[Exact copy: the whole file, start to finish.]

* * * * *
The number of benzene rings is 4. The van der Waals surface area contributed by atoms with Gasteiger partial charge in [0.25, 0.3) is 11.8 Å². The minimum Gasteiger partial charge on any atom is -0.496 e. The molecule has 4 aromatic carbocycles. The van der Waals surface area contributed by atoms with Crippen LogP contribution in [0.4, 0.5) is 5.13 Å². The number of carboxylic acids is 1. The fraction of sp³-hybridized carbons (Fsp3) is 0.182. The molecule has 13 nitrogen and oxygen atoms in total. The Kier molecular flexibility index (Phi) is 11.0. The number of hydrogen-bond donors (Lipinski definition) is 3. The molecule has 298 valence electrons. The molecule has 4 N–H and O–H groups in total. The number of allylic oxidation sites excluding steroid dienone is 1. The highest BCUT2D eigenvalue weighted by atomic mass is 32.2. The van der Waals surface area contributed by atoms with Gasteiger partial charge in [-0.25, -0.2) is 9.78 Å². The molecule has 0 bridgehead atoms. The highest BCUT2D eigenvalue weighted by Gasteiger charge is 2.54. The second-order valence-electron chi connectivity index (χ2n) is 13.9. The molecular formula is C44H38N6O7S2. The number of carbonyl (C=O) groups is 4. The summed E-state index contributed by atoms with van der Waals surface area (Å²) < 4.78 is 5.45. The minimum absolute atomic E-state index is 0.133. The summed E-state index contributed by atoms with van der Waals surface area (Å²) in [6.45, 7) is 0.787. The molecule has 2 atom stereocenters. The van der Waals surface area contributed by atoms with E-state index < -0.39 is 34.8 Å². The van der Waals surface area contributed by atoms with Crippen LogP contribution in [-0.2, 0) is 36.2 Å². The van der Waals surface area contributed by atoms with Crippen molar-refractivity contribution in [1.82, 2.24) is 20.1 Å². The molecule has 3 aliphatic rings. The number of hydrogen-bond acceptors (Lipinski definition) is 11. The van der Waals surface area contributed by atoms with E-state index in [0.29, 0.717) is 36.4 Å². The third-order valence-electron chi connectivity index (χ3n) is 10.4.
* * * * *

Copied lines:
The number of benzene rings is 4. The van der Waals surface area contributed by atoms with Gasteiger partial charge in [0.25, 0.3) is 11.8 Å². The minimum Gasteiger partial charge on any atom is -0.496 e. The molecule has 4 aromatic carbocycles. The van der Waals surface area contributed by atoms with Crippen LogP contribution in [0.4, 0.5) is 5.13 Å². The number of carboxylic acids is 1. The fraction of sp³-hybridized carbons (Fsp3) is 0.182. The molecule has 13 nitrogen and oxygen atoms in total. The Kier molecular flexibility index (Phi) is 11.0. The number of hydrogen-bond donors (Lipinski definition) is 3. The molecule has 298 valence electrons. The molecule has 4 N–H and O–H groups in total. The number of allylic oxidation sites excluding steroid dienone is 1. The highest BCUT2D eigenvalue weighted by atomic mass is 32.2. The van der Waals surface area contributed by atoms with Gasteiger partial charge in [-0.25, -0.2) is 9.78 Å². The molecule has 0 bridgehead atoms. The highest BCUT2D eigenvalue weighted by Gasteiger charge is 2.54. The second-order valence-electron chi connectivity index (χ2n) is 13.9. The molecular formula is C44H38N6O7S2. The number of carbonyl (C=O) groups is 4. The summed E-state index contributed by atoms with van der Waals surface area (Å²) < 4.78 is 5.45. The minimum absolute atomic E-state index is 0.133. The summed E-state index contributed by atoms with van der Waals surface area (Å²) in [6.45, 7) is 0.787. The molecule has 2 atom stereocenters. The van der Waals surface area contributed by atoms with E-state index < -0.39 is 34.8 Å². The van der Waals surface area contributed by atoms with Crippen LogP contribution in [-0.2, 0) is 36.2 Å². The van der Waals surface area contributed by atoms with Crippen molar-refractivity contribution in [1.82, 2.24) is 20.1 Å². The molecule has 3 aliphatic rings. The number of hydrogen-bond acceptors (Lipinski definition) is 11. The van der Waals surface area contributed by atoms with E-state index in [0.29, 0.717) is 36.4 Å². The third-order valence-electron chi connectivity index (χ3n) is 10.4.